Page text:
Ed Mendel (right) catches up with Bruce Weinstein while mingling with the audience before his presentation Sept. 29. (Photo by Marcia Caller Jaffe)

If you suspect that you are having a heart attack, do not lie down. Take noncoated aspirin, drink a lot of water, and sit at the front door to wait for emergency medical services. Do not have a family member drive you to the ER or drive yourself.

At the hospital, request a cardiologist, who should be on call and be there within 15 minutes. You have the right to be seen by an M.D. when entering the emergency room.

Audience Response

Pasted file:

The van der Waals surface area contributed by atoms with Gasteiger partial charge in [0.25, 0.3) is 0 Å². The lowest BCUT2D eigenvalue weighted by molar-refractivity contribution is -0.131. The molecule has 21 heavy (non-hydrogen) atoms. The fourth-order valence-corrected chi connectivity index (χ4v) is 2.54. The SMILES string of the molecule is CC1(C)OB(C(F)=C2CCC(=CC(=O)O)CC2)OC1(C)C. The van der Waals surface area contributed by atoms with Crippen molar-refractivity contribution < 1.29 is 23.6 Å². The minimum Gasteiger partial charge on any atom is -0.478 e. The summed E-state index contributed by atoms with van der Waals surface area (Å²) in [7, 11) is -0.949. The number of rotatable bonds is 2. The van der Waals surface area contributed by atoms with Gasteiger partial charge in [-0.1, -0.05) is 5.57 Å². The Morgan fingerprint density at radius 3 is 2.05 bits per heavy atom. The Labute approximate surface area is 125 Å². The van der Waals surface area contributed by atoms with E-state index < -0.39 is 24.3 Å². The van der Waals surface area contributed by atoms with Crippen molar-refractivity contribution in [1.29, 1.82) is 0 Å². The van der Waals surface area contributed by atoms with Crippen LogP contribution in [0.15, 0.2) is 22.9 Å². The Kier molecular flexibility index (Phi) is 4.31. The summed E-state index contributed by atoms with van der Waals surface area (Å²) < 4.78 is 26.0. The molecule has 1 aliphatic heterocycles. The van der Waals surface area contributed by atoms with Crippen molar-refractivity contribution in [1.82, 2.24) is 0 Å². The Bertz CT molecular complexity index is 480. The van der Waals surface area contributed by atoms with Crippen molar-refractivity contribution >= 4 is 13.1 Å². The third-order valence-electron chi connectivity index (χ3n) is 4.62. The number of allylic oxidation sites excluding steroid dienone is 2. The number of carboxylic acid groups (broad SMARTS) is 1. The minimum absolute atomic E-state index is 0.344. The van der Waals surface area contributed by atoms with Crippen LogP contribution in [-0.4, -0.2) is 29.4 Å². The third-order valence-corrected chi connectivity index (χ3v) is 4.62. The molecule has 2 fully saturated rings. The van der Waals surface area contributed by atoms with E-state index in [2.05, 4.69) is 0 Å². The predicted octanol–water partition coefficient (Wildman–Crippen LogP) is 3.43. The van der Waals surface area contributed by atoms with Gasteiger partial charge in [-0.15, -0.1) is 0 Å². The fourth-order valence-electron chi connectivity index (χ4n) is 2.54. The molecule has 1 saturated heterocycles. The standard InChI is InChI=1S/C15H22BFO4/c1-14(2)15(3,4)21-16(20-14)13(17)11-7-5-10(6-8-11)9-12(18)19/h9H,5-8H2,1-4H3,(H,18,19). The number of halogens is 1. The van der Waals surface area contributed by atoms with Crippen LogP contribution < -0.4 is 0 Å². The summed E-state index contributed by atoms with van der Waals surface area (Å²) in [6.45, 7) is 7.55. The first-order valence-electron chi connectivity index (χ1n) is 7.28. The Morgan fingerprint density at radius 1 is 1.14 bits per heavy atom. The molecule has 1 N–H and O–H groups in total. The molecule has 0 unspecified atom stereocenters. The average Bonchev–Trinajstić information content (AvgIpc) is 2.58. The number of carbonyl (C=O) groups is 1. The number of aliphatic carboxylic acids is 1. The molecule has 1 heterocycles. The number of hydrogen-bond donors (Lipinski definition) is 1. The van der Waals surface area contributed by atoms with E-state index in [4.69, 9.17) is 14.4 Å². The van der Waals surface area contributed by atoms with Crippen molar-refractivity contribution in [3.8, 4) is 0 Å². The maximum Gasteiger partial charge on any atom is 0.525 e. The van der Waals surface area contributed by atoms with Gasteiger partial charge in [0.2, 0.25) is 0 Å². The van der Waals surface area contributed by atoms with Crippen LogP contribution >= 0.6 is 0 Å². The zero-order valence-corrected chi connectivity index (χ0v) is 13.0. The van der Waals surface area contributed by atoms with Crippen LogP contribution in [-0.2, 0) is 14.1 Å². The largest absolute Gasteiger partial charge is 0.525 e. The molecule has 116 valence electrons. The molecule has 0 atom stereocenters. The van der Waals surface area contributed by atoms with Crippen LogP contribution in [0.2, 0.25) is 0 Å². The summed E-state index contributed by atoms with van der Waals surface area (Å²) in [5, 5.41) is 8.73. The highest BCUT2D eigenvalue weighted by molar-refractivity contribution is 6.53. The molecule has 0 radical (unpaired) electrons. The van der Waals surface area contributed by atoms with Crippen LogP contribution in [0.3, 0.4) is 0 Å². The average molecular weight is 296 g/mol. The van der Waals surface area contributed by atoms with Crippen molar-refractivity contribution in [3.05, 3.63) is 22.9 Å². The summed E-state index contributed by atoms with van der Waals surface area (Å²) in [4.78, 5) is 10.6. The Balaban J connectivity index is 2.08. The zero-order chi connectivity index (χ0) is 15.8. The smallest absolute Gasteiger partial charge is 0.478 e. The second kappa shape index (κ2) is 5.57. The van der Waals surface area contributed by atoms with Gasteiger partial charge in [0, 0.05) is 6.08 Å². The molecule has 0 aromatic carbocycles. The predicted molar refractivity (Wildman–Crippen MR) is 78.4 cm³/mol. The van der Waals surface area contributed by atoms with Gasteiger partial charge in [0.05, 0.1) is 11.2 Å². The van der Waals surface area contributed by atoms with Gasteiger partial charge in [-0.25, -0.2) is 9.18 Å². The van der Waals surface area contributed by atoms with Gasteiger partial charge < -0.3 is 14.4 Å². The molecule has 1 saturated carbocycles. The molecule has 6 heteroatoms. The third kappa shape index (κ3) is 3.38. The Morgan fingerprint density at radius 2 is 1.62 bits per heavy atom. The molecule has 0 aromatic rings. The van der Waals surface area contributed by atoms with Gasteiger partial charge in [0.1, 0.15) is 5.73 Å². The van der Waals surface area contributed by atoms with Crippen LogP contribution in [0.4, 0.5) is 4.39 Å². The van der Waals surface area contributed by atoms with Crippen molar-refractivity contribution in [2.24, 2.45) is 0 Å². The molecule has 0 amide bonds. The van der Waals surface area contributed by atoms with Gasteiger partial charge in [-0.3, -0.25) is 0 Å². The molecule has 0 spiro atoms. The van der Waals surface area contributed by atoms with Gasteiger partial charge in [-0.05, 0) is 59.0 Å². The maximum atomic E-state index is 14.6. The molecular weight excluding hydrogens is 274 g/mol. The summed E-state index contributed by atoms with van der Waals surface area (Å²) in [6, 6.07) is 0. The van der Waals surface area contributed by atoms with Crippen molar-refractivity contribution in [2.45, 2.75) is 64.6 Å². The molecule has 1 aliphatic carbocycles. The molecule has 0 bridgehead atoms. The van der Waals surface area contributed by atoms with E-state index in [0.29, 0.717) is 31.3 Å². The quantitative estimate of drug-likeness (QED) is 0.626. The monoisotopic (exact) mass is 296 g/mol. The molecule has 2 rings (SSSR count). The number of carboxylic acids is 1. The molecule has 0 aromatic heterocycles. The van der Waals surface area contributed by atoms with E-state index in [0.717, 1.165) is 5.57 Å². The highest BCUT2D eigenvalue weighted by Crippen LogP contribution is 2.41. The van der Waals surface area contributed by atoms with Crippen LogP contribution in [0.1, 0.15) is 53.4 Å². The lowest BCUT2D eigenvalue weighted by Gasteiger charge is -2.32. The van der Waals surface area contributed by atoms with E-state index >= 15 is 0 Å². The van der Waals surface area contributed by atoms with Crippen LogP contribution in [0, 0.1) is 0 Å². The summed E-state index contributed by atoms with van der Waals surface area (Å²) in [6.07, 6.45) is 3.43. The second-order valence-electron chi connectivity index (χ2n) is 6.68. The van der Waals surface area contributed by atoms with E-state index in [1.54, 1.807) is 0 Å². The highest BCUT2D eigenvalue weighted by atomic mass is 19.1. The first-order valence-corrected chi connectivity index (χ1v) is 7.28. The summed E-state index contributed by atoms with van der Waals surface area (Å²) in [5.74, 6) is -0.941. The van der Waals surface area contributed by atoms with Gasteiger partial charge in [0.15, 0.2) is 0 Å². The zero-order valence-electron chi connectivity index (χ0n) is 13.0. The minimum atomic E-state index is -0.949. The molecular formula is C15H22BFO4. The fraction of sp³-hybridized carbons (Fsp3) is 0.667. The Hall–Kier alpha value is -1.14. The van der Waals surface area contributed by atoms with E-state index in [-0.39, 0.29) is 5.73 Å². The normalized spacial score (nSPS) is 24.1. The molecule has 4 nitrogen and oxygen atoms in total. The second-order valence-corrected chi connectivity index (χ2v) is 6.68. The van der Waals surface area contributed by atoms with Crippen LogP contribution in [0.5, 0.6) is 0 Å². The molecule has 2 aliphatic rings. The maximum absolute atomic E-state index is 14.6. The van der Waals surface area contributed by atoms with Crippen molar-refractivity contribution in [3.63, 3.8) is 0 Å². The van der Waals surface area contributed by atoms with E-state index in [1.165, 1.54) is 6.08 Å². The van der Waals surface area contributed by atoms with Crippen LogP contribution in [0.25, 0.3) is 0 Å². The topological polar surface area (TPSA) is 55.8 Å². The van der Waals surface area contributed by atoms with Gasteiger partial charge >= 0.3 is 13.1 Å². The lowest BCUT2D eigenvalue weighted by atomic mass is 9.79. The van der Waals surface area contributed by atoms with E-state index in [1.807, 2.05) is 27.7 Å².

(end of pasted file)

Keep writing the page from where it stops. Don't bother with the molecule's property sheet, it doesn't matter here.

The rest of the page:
“Mendel’s presentation was very informative and helped paint a picture about how global trends will impact the United States and other world markets,” said Jacob Ginsberg, 23. “Having listened to a well-respected business leader will certainly go a long way as I begin to think about investment opportunities and retirement funds. While some of his conclusions reflected a less-than-optimistic outlook, I agree with his opinion that the U.S. is a resilient country, and I know that the sky is the limit when it comes to opportunities in business.”

Lawyer Steve Labovitz said: “This was rather depressing, but it’s smart to listen and gain knowledge, since the facts are there. It’s uplifting to be reassured that America is still the best place to be.”

Eddie ended with resounding applause by saying, “America is still the best-looking horse in the glue factory.”